Map of China.
Flow chart of dementia assessment procedures. C-MMSE indicates Chinese Mini-Mental State Examination; AD, Alzheimer disease; VaD, vascular dementia; and OD, other types of dementia. For phases 2 and 3, the percentage traced was 88.7% ([2476 + 319 + 469 + 240]/3950); not followed up, 11.3% (446/3950); screened by caregiver, 11.9% (469/3950); and screened by standardized screening, 70.8% ([2476 + 319]/3950).
Age- and sex-specific prevalence of Alzheimer disease in China (present study) compared with east Asian (Japan, 1999)20 and Western (European Community Concerted Action on the Epidemiology and Prevention of Dementia Group [EURODEM], 2000)3 studies.
Age- and sex-specific prevalence of vascular dementia in China (present study) compared with east Asian (Japan, 1999)20 and Western (European Community Concerted Action on the Epidemiology and Prevention of Dementia Group [EURODEM], 2000)3 studies.
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Zhang Z, Zahner GEP, Román GC, et al. Dementia Subtypes in China: Prevalence in Beijing, Xian, Shanghai, and Chengdu. Arch Neurol. 2005;62(3):447–453. doi:10.1001/archneur.62.3.447
Prevalences of Alzheimer disease (AD) and vascular dementia (VaD) in China reportedly differ from those in Western countries.
To estimate prevalence of AD and VaD in 4 regions of China.
Cross-sectional, population-based prevalence survey with a stratified, multistage cluster sampling design.
Rural (n = 99) and urbanized (n = 71) communities of Beijing, Xian, Shanghai, and Chengdu.
A sample of 34 807 community residents (94% of those eligible) 55 years or older.
Main Outcome Measures
Participants were screened with the Chinese Mini-Mental State Examination. Those who screened positive (n = 3950) underwent a standardized diagnostic workup. Screening sensitivity was assessed in a 3.3% random sample (n = 1008 of the 30 857 who passed the screening). Diagnoses of AD and VaD were made according to National Institute of Neurological and Communicative Diseases and Stroke–Alzheimer Disease and Related Disorders Association and National Institute of Neurological Disorders and Stroke–Association Internationale pour la Recherche et l’Enseignement en Neurosciences criteria, respectively. Final diagnoses were made after a 6-month confirmation interval.
We identified 732 AD cases and 295 VaD cases. Prevalence in persons 65 years or older was 3.5% (95% confidence interval, 3.0%-3.9%) for AD and 1.1% (95% confidence interval, 0.9%-1.1%) for VaD. After post hoc correction for negative screening errors, prevalence increased to 4.8% for AD and remained at 1.1% for VaD.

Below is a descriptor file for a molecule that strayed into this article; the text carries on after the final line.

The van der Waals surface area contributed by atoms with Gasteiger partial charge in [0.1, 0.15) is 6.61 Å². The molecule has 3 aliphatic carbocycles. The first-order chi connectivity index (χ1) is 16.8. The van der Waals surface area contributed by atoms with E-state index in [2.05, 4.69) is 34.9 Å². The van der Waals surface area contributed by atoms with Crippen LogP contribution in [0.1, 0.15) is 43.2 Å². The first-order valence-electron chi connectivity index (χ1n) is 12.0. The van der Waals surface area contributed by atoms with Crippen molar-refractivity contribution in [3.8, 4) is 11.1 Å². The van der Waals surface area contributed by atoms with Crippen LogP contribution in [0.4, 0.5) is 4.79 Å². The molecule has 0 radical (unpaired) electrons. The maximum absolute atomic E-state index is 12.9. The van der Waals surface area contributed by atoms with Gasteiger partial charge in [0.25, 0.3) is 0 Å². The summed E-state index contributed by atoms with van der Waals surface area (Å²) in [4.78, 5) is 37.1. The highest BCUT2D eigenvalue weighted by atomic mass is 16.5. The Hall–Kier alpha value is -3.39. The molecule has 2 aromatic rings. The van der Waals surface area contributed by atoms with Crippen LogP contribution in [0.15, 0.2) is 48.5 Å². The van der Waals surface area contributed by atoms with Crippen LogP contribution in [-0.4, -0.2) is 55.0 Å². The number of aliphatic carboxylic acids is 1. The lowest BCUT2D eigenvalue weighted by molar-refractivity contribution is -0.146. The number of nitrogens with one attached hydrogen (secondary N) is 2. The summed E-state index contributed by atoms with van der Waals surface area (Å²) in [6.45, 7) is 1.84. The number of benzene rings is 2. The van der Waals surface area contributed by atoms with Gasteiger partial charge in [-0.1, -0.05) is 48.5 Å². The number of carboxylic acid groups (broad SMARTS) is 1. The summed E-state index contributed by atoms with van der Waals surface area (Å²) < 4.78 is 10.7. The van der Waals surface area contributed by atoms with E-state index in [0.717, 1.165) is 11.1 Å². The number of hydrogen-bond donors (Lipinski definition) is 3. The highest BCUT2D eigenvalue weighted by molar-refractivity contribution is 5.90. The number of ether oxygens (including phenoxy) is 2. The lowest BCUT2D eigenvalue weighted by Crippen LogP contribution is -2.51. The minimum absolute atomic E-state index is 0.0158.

Prevalence of dementia subtypes in China is comparable with that in Western countries.
Reported prevalences of Alzheimer disease (AD) and vascular dementia (VaD) in east Asia differ from those in Western countries.1-7 Whereas AD predominates in Europe and North America, an excess of VaD over AD has been observed in Japan and northern China.4,6 Although methodologic factors such as completeness of case ascertainment could explain this variation, some investigators believe that the underlying risk factors for AD and VaD differ in east Asia.7,8
To better characterize the epidemiologic patterns of AD and VaD, we conducted a population-based prevalence survey in urban and rural communities of 4 major regional centers in China by using extensive case ascertainment procedures.
In 1997, we studied 4 regional centers: Beijing (northeast), Xian (northwest), Shanghai (southeast), and Chengdu (southwest) (Figure 1). These regions encompass 34 urban districts and 36 rural counties with a 1994 population of 39.6 million. Northern China has marked differences in geography, climate, diet, and culture from the south. Eastern China is more developed economically than the west of China.9
The target population included all eligible residents 55 years or older in 1997 living in the selected regions. Eligible persons were listed in the updated 1996 population census of community registry offices including those in nursing homes or residing with registered first-degree relatives.
A stratified, multistage, cluster sampling design was adopted. A random sample of 14 urban districts and 19 rural counties was selected from the study regions. Within selected counties or districts, a random sample of urbanized sectors (n = 37) and rural townships (n = 53) was chosen, and finally 76 urban and 106 rural communities were randomly sampled.
A total of 63 interviewers were recruited from the 4 regions, including university-hospital neurologists, psychiatrists, and medical students, of whom the majority were senior and attending clinicians. Regional team supervisors received 1 week’s training in Beijing and 1 week of community practice before training fieldworkers at regional sites. Retraining was held every 6 months. All fieldworkers completed pilot interviews in a nonsampled community in their region. Interviewers’ interrater reliability for the Chinese Mini-Mental State Examination (C-MMSE)10 and other cognitive tests exceeded 0.90 with videotaped interviews. Throughout fieldwork, the principal investigator (Z.-X.Z.) and supervisors monitored interviews on site.
Participation was voluntary, with multilevel approvals by survey hospitals and community leaders. Before interviews, informational flyers were posted and community meetings were held. Eligible residents were encouraged to participate but were free to refuse. To minimize sample attrition, household visits were repeated at least 3 times for persons temporarily away or in nursing homes.
We used community-based, multiphase assessments for case ascertainment (Figure 2).